Donald Trump, who lost $916 million in 1995, has cited his tax affairs as evidence of his business acumen.
Donald Trump’s former accountant has disputed his boasts that he “brilliantly” used the US tax code to pay as little as possible, claiming that the Republican nominee had “virtually zero” involvement in preparing his returns.
It emerged last week that Mr Trump lost $916 million in 1995, potentially allowing him to avoid paying federal income taxes for 18 years. He has since cited his tax affairs as evidence of his business acumen, telling a rally in Colorado this week: “I have brilliantly used those laws” and “I understand the tax laws better than almost anyone, which is why I am the one who can fix them”.
Jack Mitnick, who handled Mr Trump’s taxes in the 1990s, disagreed. “I did all the tax preparation. He never saw the product until it was presented to him for signature,” Mr Mitnick told the Inside Edition news programme.
Speaking to CNN, he said he had seen no evidence that Mr Trump was able to “game the tax code”.
The accountant told NBC: “As far as I know, and this only goes through 1996, [Mr Trump] didn’t understand the code, nor would he have had the time or patience to learn.”
That version of events stands at odds with Mr Trump’s. He has frequently praised himself for not paying more taxes than he must — a perfectly legal decision but one the Clinton campaign has tried to frame as a political liability. “That makes me smart,” he told Hillary Clinton in the first presidential debate.
A recent CNN poll found that nearly nine in ten voters believed that paying taxes was a civic duty.
The Democrats are demanding that Mr Trump release his full tax returns — a tradition that dates back to Richard Nixon, though he only released his tax details after he won office.
Surveys suggest that Mr Trump’s tax affairs are not the priority for voters, who tell pollsters that they are more worried by his temperament.
This week he portrayed himself as a master of the comeback who, in the 1990s, was a victim of “one of the most brutal economic downturns in our country’s history”.
People who have studied his business record dispute that. In the 1990s Mr Trump and his businesses borrowed about $3.4 million, much of it junk debt with unsustainably high interest rates. He ignored warnings that the casino industry in Atlantic City was saturated and bought an airline despite having no experience in that sector. He admitted overpaying for the Plaza Hotel in New York and his businesses tumbled into bankruptcy several times.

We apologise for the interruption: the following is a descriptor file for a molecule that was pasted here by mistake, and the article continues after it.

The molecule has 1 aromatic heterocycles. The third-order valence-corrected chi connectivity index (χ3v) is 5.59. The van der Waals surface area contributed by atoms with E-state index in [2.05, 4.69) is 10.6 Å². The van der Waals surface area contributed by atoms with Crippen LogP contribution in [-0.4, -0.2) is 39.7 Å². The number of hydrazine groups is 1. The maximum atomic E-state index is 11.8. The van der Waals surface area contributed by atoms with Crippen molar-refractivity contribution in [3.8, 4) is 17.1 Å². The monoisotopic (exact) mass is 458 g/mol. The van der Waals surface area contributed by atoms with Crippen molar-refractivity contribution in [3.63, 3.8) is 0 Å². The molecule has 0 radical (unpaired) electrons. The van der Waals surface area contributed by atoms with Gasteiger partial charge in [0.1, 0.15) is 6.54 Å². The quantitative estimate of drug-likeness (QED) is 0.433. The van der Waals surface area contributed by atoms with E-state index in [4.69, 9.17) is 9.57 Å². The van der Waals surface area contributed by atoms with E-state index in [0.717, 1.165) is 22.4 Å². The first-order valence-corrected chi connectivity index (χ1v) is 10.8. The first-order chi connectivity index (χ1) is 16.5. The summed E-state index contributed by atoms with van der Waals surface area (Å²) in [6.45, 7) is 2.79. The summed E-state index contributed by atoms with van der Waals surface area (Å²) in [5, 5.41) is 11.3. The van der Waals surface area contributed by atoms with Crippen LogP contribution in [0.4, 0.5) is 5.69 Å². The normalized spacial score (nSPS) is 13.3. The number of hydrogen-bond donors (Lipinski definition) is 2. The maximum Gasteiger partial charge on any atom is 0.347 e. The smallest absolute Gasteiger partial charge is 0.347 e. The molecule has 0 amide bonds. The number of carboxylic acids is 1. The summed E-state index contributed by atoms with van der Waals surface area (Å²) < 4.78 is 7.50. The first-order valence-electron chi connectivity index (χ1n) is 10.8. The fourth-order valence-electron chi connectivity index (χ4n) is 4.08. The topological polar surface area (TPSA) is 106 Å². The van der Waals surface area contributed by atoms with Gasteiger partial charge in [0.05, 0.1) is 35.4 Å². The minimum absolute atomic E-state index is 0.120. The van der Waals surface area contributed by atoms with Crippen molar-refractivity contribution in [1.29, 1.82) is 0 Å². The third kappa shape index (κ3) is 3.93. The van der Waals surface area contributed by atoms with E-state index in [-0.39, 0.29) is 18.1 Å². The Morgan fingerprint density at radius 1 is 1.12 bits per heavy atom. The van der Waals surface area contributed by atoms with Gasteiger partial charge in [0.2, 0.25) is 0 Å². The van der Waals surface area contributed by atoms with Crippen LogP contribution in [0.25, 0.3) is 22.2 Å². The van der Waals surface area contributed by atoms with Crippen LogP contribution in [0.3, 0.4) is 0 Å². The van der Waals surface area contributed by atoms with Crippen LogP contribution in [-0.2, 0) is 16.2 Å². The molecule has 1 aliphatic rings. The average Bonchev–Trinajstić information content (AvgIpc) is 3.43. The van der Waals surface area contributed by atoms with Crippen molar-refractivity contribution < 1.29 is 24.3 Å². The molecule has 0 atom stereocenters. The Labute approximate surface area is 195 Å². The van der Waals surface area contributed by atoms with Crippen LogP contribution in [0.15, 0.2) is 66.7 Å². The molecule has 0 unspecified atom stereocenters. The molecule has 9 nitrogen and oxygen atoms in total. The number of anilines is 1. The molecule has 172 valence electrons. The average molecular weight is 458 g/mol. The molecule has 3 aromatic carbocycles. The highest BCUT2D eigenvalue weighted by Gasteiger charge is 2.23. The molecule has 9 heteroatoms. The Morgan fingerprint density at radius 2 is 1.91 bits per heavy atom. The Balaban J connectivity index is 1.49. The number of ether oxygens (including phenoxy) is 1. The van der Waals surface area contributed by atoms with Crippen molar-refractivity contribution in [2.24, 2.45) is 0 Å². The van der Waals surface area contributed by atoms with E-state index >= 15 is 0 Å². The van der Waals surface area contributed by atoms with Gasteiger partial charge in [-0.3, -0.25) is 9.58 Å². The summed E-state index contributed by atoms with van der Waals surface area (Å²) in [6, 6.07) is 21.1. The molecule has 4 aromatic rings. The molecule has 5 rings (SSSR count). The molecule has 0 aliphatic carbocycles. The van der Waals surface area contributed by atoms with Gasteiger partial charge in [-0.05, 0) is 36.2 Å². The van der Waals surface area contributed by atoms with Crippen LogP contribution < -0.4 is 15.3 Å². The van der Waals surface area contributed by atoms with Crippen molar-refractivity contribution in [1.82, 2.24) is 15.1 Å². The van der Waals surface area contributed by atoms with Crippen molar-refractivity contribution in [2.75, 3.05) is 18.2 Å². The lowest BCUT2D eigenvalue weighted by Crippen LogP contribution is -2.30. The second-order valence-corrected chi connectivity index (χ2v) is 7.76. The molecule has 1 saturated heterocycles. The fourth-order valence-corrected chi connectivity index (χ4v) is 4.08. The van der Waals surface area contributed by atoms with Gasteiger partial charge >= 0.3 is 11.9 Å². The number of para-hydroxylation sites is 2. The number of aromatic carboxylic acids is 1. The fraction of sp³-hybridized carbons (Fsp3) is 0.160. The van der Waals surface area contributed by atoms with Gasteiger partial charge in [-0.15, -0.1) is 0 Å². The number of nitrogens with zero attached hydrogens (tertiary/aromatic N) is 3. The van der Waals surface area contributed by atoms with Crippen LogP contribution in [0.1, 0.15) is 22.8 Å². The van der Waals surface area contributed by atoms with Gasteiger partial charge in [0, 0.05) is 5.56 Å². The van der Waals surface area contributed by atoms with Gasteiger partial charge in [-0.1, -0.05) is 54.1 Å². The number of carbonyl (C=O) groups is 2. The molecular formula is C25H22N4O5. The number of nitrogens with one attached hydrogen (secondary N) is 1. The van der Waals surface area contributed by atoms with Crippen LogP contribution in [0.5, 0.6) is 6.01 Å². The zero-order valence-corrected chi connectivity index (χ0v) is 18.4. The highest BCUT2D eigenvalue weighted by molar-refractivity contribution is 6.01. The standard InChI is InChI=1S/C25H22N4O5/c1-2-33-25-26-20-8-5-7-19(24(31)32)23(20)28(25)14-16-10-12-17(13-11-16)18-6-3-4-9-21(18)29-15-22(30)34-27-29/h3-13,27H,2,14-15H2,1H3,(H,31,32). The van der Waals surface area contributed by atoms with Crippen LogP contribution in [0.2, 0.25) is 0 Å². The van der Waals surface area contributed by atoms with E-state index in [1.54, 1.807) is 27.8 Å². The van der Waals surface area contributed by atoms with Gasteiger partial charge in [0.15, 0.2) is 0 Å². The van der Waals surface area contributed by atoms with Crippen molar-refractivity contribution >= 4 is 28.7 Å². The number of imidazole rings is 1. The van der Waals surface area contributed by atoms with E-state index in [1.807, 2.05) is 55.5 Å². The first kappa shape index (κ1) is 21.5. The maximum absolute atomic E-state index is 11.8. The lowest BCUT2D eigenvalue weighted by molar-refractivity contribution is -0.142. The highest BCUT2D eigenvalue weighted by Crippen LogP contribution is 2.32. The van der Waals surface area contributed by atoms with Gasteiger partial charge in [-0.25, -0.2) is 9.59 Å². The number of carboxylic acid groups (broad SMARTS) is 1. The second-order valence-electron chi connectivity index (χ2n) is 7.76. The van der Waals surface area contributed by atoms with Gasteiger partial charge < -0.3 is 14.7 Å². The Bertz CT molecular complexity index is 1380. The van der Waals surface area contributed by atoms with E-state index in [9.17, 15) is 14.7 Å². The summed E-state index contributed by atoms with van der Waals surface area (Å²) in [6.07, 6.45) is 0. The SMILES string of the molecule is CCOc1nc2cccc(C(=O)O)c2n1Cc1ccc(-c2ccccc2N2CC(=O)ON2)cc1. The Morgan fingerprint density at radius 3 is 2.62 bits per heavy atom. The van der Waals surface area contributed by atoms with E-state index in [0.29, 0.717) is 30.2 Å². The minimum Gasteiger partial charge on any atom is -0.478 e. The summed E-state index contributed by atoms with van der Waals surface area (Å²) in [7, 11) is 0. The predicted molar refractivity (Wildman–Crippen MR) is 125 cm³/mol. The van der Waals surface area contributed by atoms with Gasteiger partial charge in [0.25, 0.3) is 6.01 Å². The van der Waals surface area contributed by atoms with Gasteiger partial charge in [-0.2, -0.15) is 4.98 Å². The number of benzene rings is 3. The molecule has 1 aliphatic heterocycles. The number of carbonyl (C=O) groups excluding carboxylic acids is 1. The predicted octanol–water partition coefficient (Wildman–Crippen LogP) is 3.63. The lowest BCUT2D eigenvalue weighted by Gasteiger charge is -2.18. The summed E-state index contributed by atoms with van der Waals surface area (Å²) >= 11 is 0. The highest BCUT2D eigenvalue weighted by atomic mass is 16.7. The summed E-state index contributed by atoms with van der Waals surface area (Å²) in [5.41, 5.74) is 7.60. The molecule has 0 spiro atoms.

He was under scrutiny from a different angle yesterday after The Wall Street Journal revealed how he and his family had frequently made donations to state attorney-generals who were investigating his businesses. Mr Trump gave about $140,000 to a dozen people who were either state attorney- generals or running for the post from 2001 to 2014, the newspaper reported
The donation that has received most attention was $25,000 to Pam Bondi, the Florida attorney-general, who was considering whether to bring fraud charges against Trump University. She later decided not to. Mr Trump was ordered to pay a $2,500 fine after it emerged that he had made the gift from his personal charity, breaking tax rules.
New polling released yesterday put Mrs Clinton ahead by 11 points in Michigan, a rust belt state where Mr Trump had hoped to compete. Two new polls from Florida indicated a knife-edge race in the biggest battleground state. According to an Emerson survey, Mr Trump led by one point. A University of North Florida poll put Mrs Clinton ahead by three. Yesterday the Clinton campaign called for officials in Florida to extend voter registration deadlines because of Hurricane Matthew, which was approaching the state last night, and cancelled television adverts that were to air on stations carrying the Weather Channel.
In an average of recent national polls by the Real Clear Politics website, Mrs Clinton led by 3.9 points.
Clinton wins media vote
The Atlantic magazine yesterday became the latest US publication to break with decades of precedent to endorse Hillary Clinton for president (Rhys Blakely writes).
The magazine, founded in 1857, has previously backed only two presidential candidates: Abraham Lincoln in 1860 and Lyndon Johnson in 1964.
It called Donald Trump the “most ostentatiously unqualified major-party candidate in the 227-year history of the American presidency.” It added: “He traffics in conspiracy theories and racist invective; he is appallingly sexist; he is erratic, secretive, and xenophobic; he expresses admiration for authoritarian rulers, and evinces authoritarian tendencies himself.”
The influence of newspaper endorsements has diminished in the online era and the mostly metropolitan readership of The Atlantic has long appeared unlikely to vote for Mr Trump, who has instead found favour with right-wing websites such as the Drudge Report.
In recent weeks, however, several newspapers have shifted allegiances. In its 148-year history The San Diego Union-Tribune had never endorsed a Democrat until last week when it threw its weight behind Mrs Clinton. It described Mr Trump as “vengeful, dishonest and impulsive”.
USA Today took sides for the time since being founded in 1982, urging readers to reject Mr Trump without explicitly endorsing his rival. “We need a leader who will bring out the best in all Americans, not the worst,” the newspaper said.